Moment of a Force
Moment of a Force: A force acting on a rigid body is a sliding vector: it may be moved along its line of action without changing the effect on the body. With the aid of the notion of the couple moment, we now will investigate how a force may be moved to a parallel line of action. Consider in Fig. 1 a force F whose line of action f is assumed to be moved to the line f′, which is parallel to f and passes through point 0. The perpendicular distance of the two lines is given by
h. As a first step, the forces F and −F are introduced on the line f′. These two forces are in equilibrium. One of the forces and the originally given force (action line f) represent a couple. The couple moment is given by its magnitude M(0) = hF and the sense of rotation. The system consisting of force F with action line f′
and couple moment M(0) = hF is statically equivalent to force F with action line f. The quantity M(0) = hF is called the moment of the force F about (with respect to) point 0. The superscript (0) indicates the reference point. The perpendicular distance of point 0 from the action line f is called the lever arm of force F with
respect to 0. The sense of rotation of the moment is given by the sense of rotation of force F about 0.
It should be noted that a couple moment is independent of the point of reference, whereas the magnitude and sense of rotation of the moment of a force depend on this point. Often it is advantageous to replace a force F by its Cartesian components Fx = Fx ex and Fy = Fy ey (Fig. 2). Adopting the commonly used sign convention that a moment is positive if it tends to rotate the body counterclockwise when viewed from above (), the moment of the force F about point 0 in Fig. 2 is given by M(0) = hF. Using the relations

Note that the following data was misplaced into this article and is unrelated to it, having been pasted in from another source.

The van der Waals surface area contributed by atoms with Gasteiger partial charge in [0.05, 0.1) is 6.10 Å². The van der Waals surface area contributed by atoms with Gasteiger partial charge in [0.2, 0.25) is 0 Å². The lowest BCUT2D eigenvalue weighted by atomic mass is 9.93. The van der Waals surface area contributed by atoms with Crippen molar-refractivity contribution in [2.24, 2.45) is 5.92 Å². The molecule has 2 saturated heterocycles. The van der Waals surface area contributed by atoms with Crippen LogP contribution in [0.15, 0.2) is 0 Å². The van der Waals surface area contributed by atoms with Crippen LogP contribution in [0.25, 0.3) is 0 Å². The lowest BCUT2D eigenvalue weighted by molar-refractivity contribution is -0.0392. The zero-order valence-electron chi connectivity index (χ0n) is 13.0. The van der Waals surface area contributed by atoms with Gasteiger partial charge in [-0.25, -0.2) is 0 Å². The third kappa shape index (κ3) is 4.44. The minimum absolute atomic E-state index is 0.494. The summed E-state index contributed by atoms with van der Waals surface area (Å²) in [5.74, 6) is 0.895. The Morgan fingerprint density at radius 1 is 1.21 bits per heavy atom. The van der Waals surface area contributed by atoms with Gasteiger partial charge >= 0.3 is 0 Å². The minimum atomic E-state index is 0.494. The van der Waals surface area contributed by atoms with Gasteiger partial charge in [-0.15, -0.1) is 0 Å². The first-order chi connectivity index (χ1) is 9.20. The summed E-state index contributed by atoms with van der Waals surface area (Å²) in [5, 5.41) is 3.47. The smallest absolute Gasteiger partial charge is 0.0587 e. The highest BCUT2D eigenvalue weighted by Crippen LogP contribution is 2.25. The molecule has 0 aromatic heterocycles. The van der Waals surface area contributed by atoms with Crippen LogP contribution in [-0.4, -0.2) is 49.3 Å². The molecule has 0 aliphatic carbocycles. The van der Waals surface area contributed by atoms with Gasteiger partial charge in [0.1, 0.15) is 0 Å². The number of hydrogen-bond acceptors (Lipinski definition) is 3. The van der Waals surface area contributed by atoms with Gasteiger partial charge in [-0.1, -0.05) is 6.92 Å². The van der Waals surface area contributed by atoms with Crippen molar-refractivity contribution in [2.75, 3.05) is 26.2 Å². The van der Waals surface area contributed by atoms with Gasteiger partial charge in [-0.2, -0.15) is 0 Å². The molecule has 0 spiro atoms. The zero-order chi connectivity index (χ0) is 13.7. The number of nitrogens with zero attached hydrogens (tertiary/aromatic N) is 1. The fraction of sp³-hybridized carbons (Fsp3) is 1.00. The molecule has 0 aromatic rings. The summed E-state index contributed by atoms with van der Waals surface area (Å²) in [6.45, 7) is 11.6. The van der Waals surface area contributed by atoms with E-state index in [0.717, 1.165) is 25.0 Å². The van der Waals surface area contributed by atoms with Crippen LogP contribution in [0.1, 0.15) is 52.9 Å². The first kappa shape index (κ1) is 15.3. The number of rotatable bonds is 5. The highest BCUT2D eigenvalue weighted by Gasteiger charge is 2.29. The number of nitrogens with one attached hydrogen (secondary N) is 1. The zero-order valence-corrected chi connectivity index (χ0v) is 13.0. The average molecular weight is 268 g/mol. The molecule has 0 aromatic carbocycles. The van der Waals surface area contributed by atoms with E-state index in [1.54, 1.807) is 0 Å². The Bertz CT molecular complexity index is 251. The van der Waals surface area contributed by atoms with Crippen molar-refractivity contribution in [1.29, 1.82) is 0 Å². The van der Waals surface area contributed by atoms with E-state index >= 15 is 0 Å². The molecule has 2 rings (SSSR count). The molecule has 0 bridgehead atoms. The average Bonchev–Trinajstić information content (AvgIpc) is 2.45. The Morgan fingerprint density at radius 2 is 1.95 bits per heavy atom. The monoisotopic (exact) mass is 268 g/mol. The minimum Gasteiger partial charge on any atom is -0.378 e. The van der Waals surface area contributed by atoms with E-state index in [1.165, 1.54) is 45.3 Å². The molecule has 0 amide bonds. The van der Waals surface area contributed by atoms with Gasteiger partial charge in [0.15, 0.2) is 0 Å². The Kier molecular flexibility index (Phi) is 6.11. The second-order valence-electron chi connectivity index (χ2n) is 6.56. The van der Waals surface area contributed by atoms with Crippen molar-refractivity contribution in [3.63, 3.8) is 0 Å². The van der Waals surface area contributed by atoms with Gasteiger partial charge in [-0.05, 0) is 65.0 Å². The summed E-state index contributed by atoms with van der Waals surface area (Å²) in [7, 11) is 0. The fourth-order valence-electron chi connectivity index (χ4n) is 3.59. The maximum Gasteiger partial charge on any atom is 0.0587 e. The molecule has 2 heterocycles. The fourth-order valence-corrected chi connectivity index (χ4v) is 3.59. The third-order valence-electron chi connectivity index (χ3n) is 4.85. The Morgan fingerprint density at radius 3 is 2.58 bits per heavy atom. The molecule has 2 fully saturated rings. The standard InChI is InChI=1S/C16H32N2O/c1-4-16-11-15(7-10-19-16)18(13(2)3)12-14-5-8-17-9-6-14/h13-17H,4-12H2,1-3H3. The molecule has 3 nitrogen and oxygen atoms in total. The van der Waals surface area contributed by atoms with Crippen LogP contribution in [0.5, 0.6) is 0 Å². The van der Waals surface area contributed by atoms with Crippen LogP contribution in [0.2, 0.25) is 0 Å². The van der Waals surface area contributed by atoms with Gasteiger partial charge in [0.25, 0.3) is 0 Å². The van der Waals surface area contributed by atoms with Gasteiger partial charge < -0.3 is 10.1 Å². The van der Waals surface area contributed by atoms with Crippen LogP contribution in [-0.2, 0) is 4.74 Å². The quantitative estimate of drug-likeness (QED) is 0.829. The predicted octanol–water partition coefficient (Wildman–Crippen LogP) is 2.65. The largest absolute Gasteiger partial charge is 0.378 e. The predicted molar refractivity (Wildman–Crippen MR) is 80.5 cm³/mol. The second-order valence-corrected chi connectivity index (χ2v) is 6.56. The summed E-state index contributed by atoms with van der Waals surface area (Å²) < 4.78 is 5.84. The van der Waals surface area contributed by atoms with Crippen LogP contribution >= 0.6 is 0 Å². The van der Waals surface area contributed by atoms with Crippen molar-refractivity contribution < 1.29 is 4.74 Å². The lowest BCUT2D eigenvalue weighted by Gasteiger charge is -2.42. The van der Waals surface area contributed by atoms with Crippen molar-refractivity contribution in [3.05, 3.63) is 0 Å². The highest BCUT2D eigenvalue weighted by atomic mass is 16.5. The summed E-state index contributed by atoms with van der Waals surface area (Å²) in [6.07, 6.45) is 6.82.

Hence, the moment is equal to the sum of the moments of the force components about 0. Note the senses of rotation of the respective components: they determine the algebraic signs in the summation. Consider now two forces F1 and F2 and their resultant R (Fig. 3). The moments of the two forces with respect to point 0 are
Therefore, it is immaterial whether the forces are added first and then the moment is determined or if the sum of the individual moments is calculated. This property holds for an arbitrary number of forces:
The sum of the moments of single forces is equal to the moment of their resultant.